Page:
[Viewpoint] Economics and war indelibly linkedA war, at the end of the day, is about money. Roman historian Tacitus said that money is the muscle of war. World War II is a good example. The economic strengths of the Allies and the Axis forewarned the war’s outcome. If you convert per capita income in 1938 into the dollar’s value as of 1990, the per capita income of Germany was $5,216, Italy $3,244 and Japan $2,356. The average per capita income of the Axis was $3,575.
Let’s look at the Allies. The percapita income of the U.S. was $6,134, the U.K. $5,938, France $4,424 and the Soviet Union $2,150. The average comes out to $4,673, about 30 percent more than the Axis average. The forecast that North Korea would not start a full-scale war against the South is built on this reasoning.
However, even if it is not full-scale warfare, there is a possibility that Pyongyang will go forth with another provocation. To North Korea, a military provocation is a kind of political act. It is a highly calculated political project. If you look at the Yeonpyeong Island bombardment in terms of internal political dynamics in the North, it has the same effect as a self-coup supporting Kim Jong-il and Kim Jongun. By elevating military tension, the Kim family can strengthen its imperial control. It is hard to completely block such a political act with a military operation.
There is another undesirable variable. South Korea is desperate to avoid a war while other countries are not so resolute. As long as a war does not occur within a country’s territory, many American economists believe that a war has an effect of boosting the economy. It is known as Military Keynesianism. American economist William Nordhaus calls this the “iron law of wartime boom.”
In fact, the United States enjoyed an average annual growth rate of 11 percent in actual gross domestic product between 1941 and 1945 while America was fighting in World War II. The U.S. economy grew drastically during the Korean War as well. While the Korean Peninsula was being destroyed in devastating battles, the actual GDP of the United States continued to grow by 6.2 percent annually. Japan also enjoyed the boon of the war.
There is talk that foreign financial specialists are already estimating the economic effect in case a war occurs on the Korean Peninsula. They are calculating the impact of surging demand for military munitions during the war as well as postwar rehabilitation needs.
But we cannot let other countries take advantage of South Korea’s misery once again. We have to avoid a fullscale war at any cost. The only way to prevent a war is to resolutely punish North Korea’s provocation immediately. The ROK-U.S. joint drill displayed the solid will to avoid war.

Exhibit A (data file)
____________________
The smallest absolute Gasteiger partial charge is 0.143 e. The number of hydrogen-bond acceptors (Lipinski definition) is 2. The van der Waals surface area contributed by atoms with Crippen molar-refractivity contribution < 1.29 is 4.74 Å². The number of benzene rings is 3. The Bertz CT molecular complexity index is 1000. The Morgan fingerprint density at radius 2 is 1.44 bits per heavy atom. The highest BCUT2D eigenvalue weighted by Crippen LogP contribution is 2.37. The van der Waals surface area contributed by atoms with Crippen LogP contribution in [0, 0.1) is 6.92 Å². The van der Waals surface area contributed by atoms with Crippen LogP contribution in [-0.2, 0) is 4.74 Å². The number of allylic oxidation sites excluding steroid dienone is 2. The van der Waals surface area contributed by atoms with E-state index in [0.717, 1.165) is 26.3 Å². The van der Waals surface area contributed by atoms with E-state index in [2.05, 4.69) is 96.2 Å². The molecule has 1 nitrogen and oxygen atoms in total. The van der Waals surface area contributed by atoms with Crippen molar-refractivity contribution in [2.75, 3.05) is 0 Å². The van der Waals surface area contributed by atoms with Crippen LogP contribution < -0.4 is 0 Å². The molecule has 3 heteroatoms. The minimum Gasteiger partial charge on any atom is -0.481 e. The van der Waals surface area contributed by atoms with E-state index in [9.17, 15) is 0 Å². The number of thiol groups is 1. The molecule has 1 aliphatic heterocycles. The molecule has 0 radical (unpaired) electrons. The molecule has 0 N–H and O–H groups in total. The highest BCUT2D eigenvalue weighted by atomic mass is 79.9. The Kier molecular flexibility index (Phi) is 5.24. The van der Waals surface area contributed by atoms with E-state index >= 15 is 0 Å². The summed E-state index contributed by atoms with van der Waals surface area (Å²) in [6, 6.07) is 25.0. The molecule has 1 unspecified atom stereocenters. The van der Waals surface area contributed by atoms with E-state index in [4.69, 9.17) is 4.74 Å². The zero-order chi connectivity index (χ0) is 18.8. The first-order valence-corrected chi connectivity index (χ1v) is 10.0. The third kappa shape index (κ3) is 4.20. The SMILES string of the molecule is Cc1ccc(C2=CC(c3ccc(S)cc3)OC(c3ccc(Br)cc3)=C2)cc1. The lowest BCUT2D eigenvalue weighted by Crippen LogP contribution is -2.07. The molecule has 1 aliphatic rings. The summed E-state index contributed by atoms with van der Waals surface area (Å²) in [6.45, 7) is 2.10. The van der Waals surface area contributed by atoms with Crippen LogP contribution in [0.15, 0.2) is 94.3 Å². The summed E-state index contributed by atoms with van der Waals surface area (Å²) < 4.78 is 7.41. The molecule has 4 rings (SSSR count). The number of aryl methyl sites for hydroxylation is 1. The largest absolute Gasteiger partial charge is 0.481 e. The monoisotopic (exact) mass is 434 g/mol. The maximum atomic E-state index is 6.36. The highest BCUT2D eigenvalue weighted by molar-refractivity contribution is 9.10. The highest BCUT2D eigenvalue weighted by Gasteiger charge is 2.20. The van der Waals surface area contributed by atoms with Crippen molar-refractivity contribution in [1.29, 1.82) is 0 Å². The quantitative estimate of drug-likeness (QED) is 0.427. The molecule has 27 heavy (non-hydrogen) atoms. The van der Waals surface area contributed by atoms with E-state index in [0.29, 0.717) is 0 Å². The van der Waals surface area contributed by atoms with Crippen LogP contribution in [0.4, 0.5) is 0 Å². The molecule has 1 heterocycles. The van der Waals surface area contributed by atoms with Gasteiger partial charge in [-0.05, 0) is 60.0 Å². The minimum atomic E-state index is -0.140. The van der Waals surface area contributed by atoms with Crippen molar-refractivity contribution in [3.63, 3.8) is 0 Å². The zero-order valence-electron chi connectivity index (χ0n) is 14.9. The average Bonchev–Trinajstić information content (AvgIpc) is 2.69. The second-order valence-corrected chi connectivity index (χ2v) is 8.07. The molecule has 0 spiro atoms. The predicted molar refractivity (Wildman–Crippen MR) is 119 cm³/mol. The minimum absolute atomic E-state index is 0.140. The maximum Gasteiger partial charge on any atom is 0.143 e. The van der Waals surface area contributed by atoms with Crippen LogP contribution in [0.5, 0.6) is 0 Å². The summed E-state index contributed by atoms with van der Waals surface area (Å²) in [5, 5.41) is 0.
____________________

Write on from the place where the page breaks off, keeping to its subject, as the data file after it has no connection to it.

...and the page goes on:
However, what can we do one or two years later, and even a decade or two later? We need to contemplate the future more seriously. Unless a war of annihilation removes North Korea from the map, the presence of North Korea as a rogue state is a fact and a reality. The leftist administrations pursued an appeasement policy to stably control the threat and take a soft approach. It began from pure anticipation that if we help North Korea to become economically stable, they would loosen up tension.
Theoretically, it makes sense. Economists confirmed a clear inverse relation between the trade volume and the number of annual warfare from 1816 to 2000. After a country attains economic development, it has more to lose from a war. Moreover, the possibility of having a full-scale war is drastically smaller between countries with a shared trade network.
New York Times columnist Thomas Friedman came up with the Golden Arches theory of conflict prevention. Here, the golden arches refer to the fast-food chain McDonald’s in a shape of letter “M.” Friedman argued that when countries are economically developed and globalized enough to have a McDonald’s network, they would not want to fight a war with one another.
What contributed to the failure of the appeasement policy that appeared to be valid initially? The sunshine of the appeasement policy benefited not the entire country but mainly the Kim Jong-il regime. When we ambiguously provided aid to the North, we, in fact, assisted in boosting Kim Jongil’s hold on power. The assistance to the North in the last 10 years was supposed to be for North Korea in a broad sense, but the actual benefit was monopolized by the state in a narrow fashion.
The Lee Myung-bak administration doesn’t seem to have a reason or the time to review the failed appeasement policy. For now, it has no choice but to maintain the hard-line front. However, a retaliatory strike against a provocation and a long-term effort to lower the risk of a war are not contradicting tasks. Those eyeing the next presidential race need to contemplate what made past administrations fail, what this administration hasn’t accomplished and what we can do aside from military operations.
*The writer is business news editor of the JoongAng Ilbo.
By Nam Yoon-ho